This brilliant and eloquent book by a distinguished scholar and critic examines the history, the limits, and the promise of the human mind and the knowledge of which it is capable. Professor Highet explores the meaning of our culture from the intellectual and moral monuments of the Greeks, Romans, and Judeo-Christians, and our contemporary thinkers. Out of this book comes a clear definition of knowledge and insights into the strength and limitations of the mind.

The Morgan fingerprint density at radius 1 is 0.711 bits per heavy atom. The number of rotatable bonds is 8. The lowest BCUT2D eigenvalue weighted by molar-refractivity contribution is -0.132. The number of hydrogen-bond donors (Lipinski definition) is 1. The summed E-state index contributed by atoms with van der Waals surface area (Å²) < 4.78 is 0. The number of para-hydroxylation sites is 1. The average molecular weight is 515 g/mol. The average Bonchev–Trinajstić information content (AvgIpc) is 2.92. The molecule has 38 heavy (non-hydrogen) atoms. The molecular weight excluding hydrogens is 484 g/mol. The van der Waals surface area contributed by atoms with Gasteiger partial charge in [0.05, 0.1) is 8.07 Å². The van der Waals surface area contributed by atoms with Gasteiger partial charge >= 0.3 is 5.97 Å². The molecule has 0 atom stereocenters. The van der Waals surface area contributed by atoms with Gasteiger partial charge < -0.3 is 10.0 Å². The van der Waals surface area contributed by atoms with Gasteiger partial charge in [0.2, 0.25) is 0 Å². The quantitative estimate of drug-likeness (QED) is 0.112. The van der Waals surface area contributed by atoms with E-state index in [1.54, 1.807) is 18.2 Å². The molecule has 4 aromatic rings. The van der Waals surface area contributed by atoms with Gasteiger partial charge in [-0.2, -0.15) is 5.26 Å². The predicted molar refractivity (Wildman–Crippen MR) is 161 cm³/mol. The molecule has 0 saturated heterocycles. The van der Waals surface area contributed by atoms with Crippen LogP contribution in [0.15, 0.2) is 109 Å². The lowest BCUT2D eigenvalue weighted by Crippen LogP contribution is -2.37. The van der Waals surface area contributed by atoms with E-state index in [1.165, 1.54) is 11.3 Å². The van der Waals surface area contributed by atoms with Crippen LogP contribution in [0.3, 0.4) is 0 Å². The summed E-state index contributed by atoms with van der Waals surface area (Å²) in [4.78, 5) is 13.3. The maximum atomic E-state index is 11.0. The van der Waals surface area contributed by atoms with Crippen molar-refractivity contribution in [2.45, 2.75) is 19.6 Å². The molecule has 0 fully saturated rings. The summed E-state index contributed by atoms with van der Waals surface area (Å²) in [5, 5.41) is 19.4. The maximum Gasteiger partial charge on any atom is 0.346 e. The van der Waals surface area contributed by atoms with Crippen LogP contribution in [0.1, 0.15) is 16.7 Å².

More of a mentor than a critic this time (People, Places and Books) Mr. Highet's discussion here is both a tribute to the immortality of the mind and a stimulus to its application in the constant and continuous channels of thinking, learning and teaching. A classicist, Highet writes with the entire perspective of western civilization in full view-and with a sonorous, supple prose which in an invitation to learning in itself. Our advances, from animalism to humanity, from the use of tools and plants to the concepts of the passing but undying cultures of the Greek and Roman; the training of the mind, through challenge and experiment and association- for the "Secret of education is never to forget the possibility of greatness"; the future of knowledge- which may have one of three destinies, ?? (Kirkus Reviews)